Blue Monday: Real thing or ridiculous myth?

Blue Monday: Real thing or ridiculous myth?

Today is Blue Monday – supposedly the most depressing day of the year. And just in case you forgot, the corporate-sponsored and PR-driven hashtags on social media are here to remind you that such a day exists.

Sure, it’s the middle of January, the weather isn’t playing ball and spring feels like a million years away.

Except for the fact that there is no credible scientific research to suggest Blue Monday is a real thing.

So how did it come about?

Is Blue Monday real? (Marjan_Apostolovic/Thinkstock)

The term was originally coined over a decade ago by Cliff Arnall, a psychologist and life coach. He claimed every third Monday of January is when social depression is at its worst. He even came up with a formula to explain it.

Arnall’s model {[W + (D-d)] x T^Q} ÷ [M x N_a]} is broken down into the following factors: W = weather, D = debt, d = monthly salary, M = low motivational levels, N_a = the feeling of a need to take action.

The formula was originated for a Sky Travel PR campaign in 2005. The Guardian reported in 2006 that the PR firm involved in the campaign offered money to a handful of psychologists to use their names in the press release.

Since then many scientists have argued it is hard, if not impossible to quantify these factors, let alone measure the levels of happiness or sadness using them. To mathematicians, the formula makes no sense.

Winter snow.
Weather is often touted as the main reason for Blue Monday (John Giles/PA)

As Philip Clarke, a lecturer in Psychology and PhD student at the University of Derby, explains: “Feelings of depression are something that are not date dependent.

“Terming Blue Monday as the most depressing day of the year is very misleading and suggests feeling a little down and depression are the same thing.

“Consequently, in the psychology world, this term is dismissed and classified as more of a pseudoscience, with no real scientific credibility to support it.”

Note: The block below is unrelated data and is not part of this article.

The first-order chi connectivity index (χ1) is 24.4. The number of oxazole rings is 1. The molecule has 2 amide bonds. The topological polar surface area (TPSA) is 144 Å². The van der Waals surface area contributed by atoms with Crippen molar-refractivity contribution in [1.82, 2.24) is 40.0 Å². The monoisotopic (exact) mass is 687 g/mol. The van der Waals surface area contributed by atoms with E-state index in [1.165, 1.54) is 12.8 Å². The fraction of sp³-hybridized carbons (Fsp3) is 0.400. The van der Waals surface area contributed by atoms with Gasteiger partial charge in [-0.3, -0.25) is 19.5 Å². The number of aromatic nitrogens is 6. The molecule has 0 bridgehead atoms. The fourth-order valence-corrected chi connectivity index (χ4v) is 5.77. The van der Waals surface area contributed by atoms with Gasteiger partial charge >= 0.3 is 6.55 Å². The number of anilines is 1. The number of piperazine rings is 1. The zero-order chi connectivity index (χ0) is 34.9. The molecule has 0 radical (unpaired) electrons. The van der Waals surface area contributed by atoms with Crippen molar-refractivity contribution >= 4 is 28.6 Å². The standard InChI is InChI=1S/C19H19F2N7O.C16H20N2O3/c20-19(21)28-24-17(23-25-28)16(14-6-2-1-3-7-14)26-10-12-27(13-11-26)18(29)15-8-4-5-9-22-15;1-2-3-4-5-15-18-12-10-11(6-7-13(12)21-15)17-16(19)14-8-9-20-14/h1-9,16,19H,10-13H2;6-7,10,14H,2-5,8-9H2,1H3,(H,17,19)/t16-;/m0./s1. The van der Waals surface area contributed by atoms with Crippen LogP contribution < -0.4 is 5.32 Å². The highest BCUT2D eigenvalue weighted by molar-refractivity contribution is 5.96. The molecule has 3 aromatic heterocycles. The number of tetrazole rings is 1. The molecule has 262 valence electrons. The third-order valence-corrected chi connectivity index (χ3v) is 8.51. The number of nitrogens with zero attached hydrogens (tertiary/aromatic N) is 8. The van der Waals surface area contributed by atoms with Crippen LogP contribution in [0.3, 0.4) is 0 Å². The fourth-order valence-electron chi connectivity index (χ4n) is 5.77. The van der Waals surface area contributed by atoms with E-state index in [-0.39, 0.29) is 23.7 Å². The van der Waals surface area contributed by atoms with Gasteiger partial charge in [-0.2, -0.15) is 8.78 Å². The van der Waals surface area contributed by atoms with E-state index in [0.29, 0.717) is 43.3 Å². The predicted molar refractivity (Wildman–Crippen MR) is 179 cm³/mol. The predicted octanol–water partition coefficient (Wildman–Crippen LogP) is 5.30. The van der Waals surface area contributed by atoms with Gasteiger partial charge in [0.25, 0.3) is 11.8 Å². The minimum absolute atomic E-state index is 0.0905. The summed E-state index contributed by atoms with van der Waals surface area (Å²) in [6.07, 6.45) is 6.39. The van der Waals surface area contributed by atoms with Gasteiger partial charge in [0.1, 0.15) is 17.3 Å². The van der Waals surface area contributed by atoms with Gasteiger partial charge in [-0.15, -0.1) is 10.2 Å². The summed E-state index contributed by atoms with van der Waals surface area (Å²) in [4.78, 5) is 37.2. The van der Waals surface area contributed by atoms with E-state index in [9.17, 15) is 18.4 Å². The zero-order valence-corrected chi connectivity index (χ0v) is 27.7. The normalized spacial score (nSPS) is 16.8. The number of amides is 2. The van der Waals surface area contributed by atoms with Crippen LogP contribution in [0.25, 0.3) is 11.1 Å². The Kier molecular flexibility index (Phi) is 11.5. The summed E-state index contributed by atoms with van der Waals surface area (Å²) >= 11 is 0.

He adds: “Depression is not temporary. People can experience a spell of the winter blues due to some of the factors highlighted by Arnall, but depression is a much more distressing and a longer term condition than one key day.”

Similarly, mental health charities like Mind and the Mental Health Foundation point out that hashtag trends such as Blue Monday can trivialise serious health issues.

Mind’s website reads: “Those of us who live with depression know that those feelings aren’t dictated by the date.

“Implying that they are perpetuates the myth that depression is just ‘feeling a bit down’, something that doesn’t need to be taken seriously.”

The charity is asking people to use the hashtag #BlueAnyDay to raise awareness of the reality of depression.

The Mental Health Foundation says: “First, it is important to distinguish between temporarily feeling sad or anxious, which we all do from time to time, and mental health problems that can impact on our ability to take pleasure from day-to-day life.

“Secondly, the idea that depression can somehow be calculated by formula is seen by many to trivialise their lived experience.

“Finally, there is an uncomfortableness at how people's mental health is being commodified in a way that physical health would never be.”

For those suffering from anxiety, depression or any other form of mental illness, no amount of #BlueMonday promotional discounts will solve the problem or shed light on the issue.

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